A spherical harmonics research code (DANTE) has been developed which is compatible with parallel computer architectures. DANTE provides 3-D, multi-material, deterministic, transport capabilities using an arbitrary finite element mesh. The linearized Boltzmann transport equation is solved in a second order self-adjoint form utilizing a Galerkin finite element spatial differencing scheme. The core solver utilizes a preconditioned conjugate gradient algorithm. Other distinguishing features of the code include options for discrete-ordinates and simplified spherical harmonics angular differencing, an exact Marshak boundary treatment for arbitrarily oriented boundary faces, in-line matrix construction techniques to minimize memory consumption, and an effective diffusion based preconditioner for scattering dominated problems. Algorithm efficiency is demonstrated for a massively parallel SIMD architecture (CM-5), and compatibility with MPP multiprocessor platforms or workstation clusters is anticipated.
Hermenegildo, M.V.
1986-01-01
The term Logic Programming refers to a variety of computer languages and execution models based on the traditional concept of Symbolic Logic. The expressive power of these languages offers promise to be of great assistance in facing the programming challenges of present and future symbolic processing applications in artificial intelligence, knowledge-based systems, and many other areas of computing. This dissertation presents an efficient parallel execution model for logic programs. The model is described from the source language level down to an Abstract Machine level, suitable for direct implementation on existing parallel systems or for the design of special purpose parallel architectures. Few assumptions are made at the source language level and, therefore, the techniques developed and the general Abstract Machine design are applicable to a variety of logic (and also functional) languages. These techniques offer efficient solutions to several areas of parallel Logic Programming implementation previously considered problematic or a source of considerable overhead, such as the detection and handling of variable binding conflicts in AND-parallelism, the specification of control and management of the execution tree, the treatment of distributed backtracking, and goal scheduling and memory management issues, etc. A parallel Abstract Machine design is offered, specifying data areas, operation, and a suitable instruction set.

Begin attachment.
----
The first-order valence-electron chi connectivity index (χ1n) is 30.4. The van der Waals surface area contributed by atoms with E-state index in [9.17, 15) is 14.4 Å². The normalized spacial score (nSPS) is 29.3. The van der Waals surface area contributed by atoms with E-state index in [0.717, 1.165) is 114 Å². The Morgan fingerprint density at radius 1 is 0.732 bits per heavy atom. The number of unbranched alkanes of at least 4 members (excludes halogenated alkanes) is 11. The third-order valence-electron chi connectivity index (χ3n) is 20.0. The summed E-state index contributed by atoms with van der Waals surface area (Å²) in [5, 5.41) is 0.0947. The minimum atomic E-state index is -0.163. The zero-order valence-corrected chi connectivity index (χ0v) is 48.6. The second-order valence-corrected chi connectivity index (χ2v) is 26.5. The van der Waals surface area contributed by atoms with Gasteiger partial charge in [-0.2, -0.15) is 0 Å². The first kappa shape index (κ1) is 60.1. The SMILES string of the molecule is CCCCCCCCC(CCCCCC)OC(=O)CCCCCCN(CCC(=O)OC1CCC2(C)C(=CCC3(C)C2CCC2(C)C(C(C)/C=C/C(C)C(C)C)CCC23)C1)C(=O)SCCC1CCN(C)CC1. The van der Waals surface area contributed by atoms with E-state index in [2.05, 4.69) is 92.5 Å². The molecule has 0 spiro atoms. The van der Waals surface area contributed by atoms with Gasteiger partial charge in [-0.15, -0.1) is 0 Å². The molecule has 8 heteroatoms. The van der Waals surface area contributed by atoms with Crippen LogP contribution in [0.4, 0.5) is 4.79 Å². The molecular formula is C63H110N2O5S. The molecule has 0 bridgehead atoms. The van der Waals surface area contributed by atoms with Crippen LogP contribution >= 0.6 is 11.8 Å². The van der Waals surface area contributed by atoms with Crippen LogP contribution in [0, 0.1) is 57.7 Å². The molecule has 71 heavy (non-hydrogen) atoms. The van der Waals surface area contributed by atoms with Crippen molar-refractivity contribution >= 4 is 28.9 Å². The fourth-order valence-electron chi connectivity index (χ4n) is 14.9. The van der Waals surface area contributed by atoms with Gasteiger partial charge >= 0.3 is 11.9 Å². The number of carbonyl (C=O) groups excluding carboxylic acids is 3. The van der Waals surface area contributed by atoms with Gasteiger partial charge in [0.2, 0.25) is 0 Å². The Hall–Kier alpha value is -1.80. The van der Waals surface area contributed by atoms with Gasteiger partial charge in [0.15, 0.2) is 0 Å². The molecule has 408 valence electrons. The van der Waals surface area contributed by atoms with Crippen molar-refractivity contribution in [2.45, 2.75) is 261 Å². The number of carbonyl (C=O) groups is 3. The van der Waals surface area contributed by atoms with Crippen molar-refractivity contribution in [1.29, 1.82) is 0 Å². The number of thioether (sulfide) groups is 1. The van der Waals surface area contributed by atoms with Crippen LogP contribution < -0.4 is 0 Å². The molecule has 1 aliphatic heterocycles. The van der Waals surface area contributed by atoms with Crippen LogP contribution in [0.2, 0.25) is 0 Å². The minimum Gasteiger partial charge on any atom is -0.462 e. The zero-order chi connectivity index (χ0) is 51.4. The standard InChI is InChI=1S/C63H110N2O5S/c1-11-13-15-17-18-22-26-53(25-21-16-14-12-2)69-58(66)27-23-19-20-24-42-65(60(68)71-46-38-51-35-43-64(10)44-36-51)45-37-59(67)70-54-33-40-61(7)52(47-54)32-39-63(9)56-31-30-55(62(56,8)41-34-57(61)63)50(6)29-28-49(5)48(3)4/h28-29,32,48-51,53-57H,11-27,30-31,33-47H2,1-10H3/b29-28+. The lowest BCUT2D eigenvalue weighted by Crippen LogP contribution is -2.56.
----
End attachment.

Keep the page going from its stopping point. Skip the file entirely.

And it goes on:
ERIC Educational Resources Information Center
Amenyo, John-Thones
2012-01-01
Carefully engineered playable games can serve as vehicles for students and practitioners to learn and explore the programming of advanced computer architectures to execute applications, such as high performance computing (HPC) and complex, inter-networked, distributed systems. The article presents families of playable games that are grounded in…
Parallel computation and computers for artificial intelligence
Kowalik, J.S. )
1988-01-01
This book discusses Parallel Processing in Artificial Intelligence; Parallel Computing using Multilisp; Execution of Common Lisp in a Parallel Environment; Qlisp; Restricted AND-Parallel Execution of Logic Programs; PARLOG: Parallel Programming in Logic; and Data-driven Processing of Semantic Nets. Attention is also given to: Application of the Butterfly Parallel Processor in Artificial Intelligence; On the Range of Applicability of an Artificial Intelligence Machine; Low-level Vision on Warp and the Apply Programming Mode; AHR: A Parallel Computer for Pure Lisp; FAIM-1: An Architecture for Symbolic Multi-processing; and Overview of Al Application Oriented Parallel Processing Research in Japan.
NASA Astrophysics Data System (ADS)
Chao, Hu; Ray, Sylvian R.; Zheng, Nanning
1995-06-01
A new DSP-based neural simulating computer architecture and its ANN-based assignment method for parallel distributed processing are proposed. The hardware of the proposed neural simulating computer can be reconfigured in terms of a variety of research interests and requirements of pattern recognition. The software programming environment utilizes an intelligent compiler to perform static task assignment in both the cases of single-task muliprocessor and multitask processor. An improved Hopfield neural network which can converge to global optical solution is employed by the compiler to map different tasks or neurons to their corresponding real processors. An approach of introducing hidden layer to increase the computation ability of the neural simulating computer is also developed. Finally, a proof is given which shows that the use of improved Hopfield algorithm and the modification to network structure doesn't change the intrinsic properties of the original network.
Parallel Navier-Stokes computations on shared and distributed memory architectures
NASA Technical Reports Server (NTRS)
Hayder, M. Ehtesham; Jayasimha, D. N.; Pillay, Sasi Kumar
1995-01-01
We study a high order finite difference scheme to solve the time accurate flow field of a jet using the compressible Navier-Stokes equations. As part of our ongoing efforts, we have implemented our numerical model on three parallel computing platforms to study the computational, communication, and scalability characteristics. The platforms chosen for this study are a cluster of workstations connected through fast networks (the LACE experimental testbed at NASA Lewis), a shared memory multiprocessor (the Cray YMP), and a distributed memory multiprocessor (the IBM SPI). Our focus in this study is on the LACE testbed. We present some results for the Cray YMP and the IBM SP1 mainly for comparison purposes. On the LACE testbed, we study: (1) the communication characteristics of Ethernet, FDDI, and the ALLNODE networks and (2) the overheads induced by the PVM message passing library used for parallelizing the application. We demonstrate that clustering of workstations is effective and has the potential to be computationally competitive with supercomputers at a fraction of the cost.